I was introduced to a song, “After the War,” several years ago. The song is moving, especially to those who lost someone in Vietnam. It may be even more moving for those who visited the Vietnam memorial to find their loved one’s name. For me, it turned out to be the harbinger of a special event yet to come. You see, I met someone in 2016 who could almost be the person about which this song was written.
Our meeting was one of those “coincidences” or “God taps” in a way. The guy was seeking information on my brother. David died in Vietnam, and this fellow was asking about him. His first inquiry was to my sister-in-law. She listed information about David on findagrave.com, and the guy saw it. When he reached out, she was concerned and let me know a complete stranger inquired about David.
Initially, I thought it might be a scam. So, I decided to do a bit of investigating. After all, issues of stolen valor, stolen identity, and fraud using the names of the deceased are not that uncommon. As it turned out, the gentleman’s motives were well-intentioned and appropriate. So, I gave him all of the information he needed to help honor my brother’s memory on the Virtual Vietnam Memorial Wall.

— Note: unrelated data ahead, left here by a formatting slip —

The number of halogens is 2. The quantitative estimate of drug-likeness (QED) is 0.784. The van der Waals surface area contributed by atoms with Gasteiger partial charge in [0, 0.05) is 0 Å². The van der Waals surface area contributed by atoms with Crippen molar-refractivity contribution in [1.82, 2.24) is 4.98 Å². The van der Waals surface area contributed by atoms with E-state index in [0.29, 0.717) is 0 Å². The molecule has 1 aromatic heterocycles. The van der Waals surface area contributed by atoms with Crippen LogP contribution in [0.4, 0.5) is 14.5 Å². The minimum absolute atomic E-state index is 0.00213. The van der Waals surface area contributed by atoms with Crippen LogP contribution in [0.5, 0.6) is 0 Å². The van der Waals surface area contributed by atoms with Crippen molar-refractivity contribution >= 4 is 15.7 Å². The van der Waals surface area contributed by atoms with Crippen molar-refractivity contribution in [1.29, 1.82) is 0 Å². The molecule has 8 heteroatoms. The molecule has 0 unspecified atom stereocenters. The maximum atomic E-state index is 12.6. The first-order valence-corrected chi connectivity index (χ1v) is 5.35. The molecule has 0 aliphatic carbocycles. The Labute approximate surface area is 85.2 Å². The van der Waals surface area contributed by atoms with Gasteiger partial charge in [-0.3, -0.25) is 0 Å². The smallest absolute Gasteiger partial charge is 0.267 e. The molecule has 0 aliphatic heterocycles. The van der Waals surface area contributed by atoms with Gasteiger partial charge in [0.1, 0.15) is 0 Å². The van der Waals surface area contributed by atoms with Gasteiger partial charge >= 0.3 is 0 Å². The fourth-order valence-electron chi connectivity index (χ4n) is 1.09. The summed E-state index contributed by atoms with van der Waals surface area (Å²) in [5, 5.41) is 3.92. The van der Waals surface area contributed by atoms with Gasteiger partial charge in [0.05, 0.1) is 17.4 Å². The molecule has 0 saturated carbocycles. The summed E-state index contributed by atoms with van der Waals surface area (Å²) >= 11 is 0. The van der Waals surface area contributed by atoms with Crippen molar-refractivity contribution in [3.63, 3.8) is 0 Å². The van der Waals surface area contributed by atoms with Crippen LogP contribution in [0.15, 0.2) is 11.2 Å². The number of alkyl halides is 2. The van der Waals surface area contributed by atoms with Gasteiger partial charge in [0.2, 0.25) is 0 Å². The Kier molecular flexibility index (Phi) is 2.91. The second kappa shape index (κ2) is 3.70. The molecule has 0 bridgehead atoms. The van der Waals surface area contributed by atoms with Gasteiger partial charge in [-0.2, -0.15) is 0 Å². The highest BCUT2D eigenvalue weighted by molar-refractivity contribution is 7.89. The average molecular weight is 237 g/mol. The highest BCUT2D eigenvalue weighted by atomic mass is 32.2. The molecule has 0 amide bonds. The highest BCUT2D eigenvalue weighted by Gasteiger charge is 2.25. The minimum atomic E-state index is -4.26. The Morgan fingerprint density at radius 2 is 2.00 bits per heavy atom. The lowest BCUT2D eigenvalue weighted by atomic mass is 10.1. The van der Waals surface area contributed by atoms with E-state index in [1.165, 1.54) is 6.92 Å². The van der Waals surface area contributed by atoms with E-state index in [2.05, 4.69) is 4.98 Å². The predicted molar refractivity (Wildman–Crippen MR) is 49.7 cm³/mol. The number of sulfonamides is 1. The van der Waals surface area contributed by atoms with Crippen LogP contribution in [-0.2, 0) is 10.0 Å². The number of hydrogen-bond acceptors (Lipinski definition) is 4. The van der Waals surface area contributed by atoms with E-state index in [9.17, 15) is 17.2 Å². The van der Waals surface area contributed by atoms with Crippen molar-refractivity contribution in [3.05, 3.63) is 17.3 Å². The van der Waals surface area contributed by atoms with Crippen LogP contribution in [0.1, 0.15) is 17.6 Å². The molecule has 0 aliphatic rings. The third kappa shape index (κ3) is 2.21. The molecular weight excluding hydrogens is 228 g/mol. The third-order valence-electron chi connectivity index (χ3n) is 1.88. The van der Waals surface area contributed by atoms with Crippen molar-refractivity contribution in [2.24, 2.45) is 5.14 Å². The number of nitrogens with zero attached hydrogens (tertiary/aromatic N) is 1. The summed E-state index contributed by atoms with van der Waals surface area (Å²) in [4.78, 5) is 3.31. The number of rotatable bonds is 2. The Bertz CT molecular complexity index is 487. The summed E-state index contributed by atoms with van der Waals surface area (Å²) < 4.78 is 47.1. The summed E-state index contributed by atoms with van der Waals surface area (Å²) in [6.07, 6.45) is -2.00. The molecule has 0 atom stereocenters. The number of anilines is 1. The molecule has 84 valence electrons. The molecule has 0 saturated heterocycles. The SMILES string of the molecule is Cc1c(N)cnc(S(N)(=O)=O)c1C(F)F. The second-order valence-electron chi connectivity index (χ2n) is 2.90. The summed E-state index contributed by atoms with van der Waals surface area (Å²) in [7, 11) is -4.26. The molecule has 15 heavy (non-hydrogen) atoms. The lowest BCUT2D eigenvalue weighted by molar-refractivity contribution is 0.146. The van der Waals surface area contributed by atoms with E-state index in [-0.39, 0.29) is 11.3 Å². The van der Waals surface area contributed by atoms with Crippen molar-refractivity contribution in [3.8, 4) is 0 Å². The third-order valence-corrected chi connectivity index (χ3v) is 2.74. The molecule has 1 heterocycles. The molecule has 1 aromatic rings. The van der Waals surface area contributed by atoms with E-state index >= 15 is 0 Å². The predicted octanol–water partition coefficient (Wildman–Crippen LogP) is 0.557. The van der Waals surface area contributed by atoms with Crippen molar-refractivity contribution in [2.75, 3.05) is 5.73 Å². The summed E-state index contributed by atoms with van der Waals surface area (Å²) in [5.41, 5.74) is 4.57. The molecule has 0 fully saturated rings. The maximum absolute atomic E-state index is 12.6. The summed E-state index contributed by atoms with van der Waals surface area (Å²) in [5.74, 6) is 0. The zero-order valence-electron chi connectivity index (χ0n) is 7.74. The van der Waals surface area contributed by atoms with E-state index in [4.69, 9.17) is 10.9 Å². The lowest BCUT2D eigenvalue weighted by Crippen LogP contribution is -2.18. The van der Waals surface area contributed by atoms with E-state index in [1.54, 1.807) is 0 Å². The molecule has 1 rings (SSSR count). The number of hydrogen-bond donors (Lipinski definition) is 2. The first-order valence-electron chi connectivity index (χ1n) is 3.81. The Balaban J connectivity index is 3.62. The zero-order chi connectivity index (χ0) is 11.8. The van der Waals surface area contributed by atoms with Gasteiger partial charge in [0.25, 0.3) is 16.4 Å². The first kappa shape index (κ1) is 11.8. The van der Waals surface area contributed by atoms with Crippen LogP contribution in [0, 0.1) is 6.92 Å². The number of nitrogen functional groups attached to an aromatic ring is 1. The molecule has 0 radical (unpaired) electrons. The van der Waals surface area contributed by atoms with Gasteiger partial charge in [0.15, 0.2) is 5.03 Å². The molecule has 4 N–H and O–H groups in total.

Later, we had the opportunity to meet and share stories about David. It was something unexpected and very meaningful in ways one could hardly imagine. To this day, we continue to stay in touch, and hopefully, we will be able to meet again in the future.
Today, in this short piece, I just wanted to acknowledge Robert and others who faced the same circumstances. I can only imagine what it would have been like to serve and fight by someone’s side by side, only to have your superiors send you in different directions. Of course, you’d tell each other the day would come when you could meet again, hopefully under more peaceful circumstances.
You’d part thinking about the future reunion and all the stories you could share. You’d carry those thoughts and memories waiting for the day your service was completed. Of course, reality sets in at some point, and promises made are not kept for one reason or another. That reality does not include finding your old friend, but it does include your memories of times past.
Finally, you come to the point in life where you need to remember those days from your youth. You need to travel back to those years in memory at least, and you want to pay your respects to those who never came home. There, at The Wall, you are retracing steps in your mind. You find the names of those you lost, and remember the promise you couldn’t keep. Then, almost as if by the hand of fate, you find a name you did not expect. A promise has been fulfilled, though not as you expected.
If you’ve not taken the time to watch any of the other videos this Memorial Day week, watch this one. While doing so, remember the tens of thousands of soldiers over the years who made promises to reunite with friends only to find that impossible. It was not impossible because they didn’t want to reconnect. It was not impossible because they forgot their promise. It was impossible because the buddy they sought never made it home.
*This links to a video of the song being performed at the Vietnam Memorial in 1991: https://www.youtube.com/watch?v=MEikb8ZgY30&list=RDrxn0EKnPS-I&index=2